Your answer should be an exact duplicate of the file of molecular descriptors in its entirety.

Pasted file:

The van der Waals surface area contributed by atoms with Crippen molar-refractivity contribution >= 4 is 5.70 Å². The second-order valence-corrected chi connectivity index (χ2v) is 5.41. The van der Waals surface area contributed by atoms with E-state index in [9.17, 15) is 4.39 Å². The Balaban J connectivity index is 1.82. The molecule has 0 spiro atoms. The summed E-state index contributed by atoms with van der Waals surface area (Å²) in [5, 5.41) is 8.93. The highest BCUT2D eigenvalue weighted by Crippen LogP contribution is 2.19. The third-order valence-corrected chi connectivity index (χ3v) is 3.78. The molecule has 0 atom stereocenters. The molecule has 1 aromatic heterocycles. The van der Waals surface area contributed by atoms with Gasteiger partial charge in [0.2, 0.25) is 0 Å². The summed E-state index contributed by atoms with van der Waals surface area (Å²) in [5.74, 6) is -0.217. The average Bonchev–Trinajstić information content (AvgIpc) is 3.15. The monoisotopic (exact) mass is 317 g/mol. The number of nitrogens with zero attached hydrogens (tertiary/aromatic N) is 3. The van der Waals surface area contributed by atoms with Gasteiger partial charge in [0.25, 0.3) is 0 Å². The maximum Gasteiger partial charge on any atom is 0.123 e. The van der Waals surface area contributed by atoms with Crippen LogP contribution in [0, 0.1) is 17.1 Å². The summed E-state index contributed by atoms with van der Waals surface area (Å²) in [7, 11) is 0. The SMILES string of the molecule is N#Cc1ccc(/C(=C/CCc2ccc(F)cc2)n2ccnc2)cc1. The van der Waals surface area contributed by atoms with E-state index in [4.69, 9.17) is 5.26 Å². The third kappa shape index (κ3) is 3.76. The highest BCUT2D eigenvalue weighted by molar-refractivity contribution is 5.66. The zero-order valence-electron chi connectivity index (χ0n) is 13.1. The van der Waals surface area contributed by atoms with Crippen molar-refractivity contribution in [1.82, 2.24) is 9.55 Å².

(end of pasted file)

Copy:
The van der Waals surface area contributed by atoms with Crippen molar-refractivity contribution >= 4 is 5.70 Å². The second-order valence-corrected chi connectivity index (χ2v) is 5.41. The van der Waals surface area contributed by atoms with E-state index in [9.17, 15) is 4.39 Å². The Balaban J connectivity index is 1.82. The molecule has 0 spiro atoms. The summed E-state index contributed by atoms with van der Waals surface area (Å²) in [5, 5.41) is 8.93. The highest BCUT2D eigenvalue weighted by Crippen LogP contribution is 2.19. The third-order valence-corrected chi connectivity index (χ3v) is 3.78. The molecule has 0 atom stereocenters. The molecule has 1 aromatic heterocycles. The van der Waals surface area contributed by atoms with Gasteiger partial charge in [0.2, 0.25) is 0 Å². The summed E-state index contributed by atoms with van der Waals surface area (Å²) in [5.74, 6) is -0.217. The average Bonchev–Trinajstić information content (AvgIpc) is 3.15. The monoisotopic (exact) mass is 317 g/mol. The number of nitrogens with zero attached hydrogens (tertiary/aromatic N) is 3. The van der Waals surface area contributed by atoms with Gasteiger partial charge in [0.25, 0.3) is 0 Å². The maximum Gasteiger partial charge on any atom is 0.123 e. The van der Waals surface area contributed by atoms with Crippen LogP contribution in [0, 0.1) is 17.1 Å². The summed E-state index contributed by atoms with van der Waals surface area (Å²) in [7, 11) is 0. The SMILES string of the molecule is N#Cc1ccc(/C(=C/CCc2ccc(F)cc2)n2ccnc2)cc1. The van der Waals surface area contributed by atoms with E-state index in [4.69, 9.17) is 5.26 Å². The third kappa shape index (κ3) is 3.76. The highest BCUT2D eigenvalue weighted by molar-refractivity contribution is 5.66. The zero-order valence-electron chi connectivity index (χ0n) is 13.1. The van der Waals surface area contributed by atoms with Crippen molar-refractivity contribution in [1.82, 2.24) is 9.55 Å².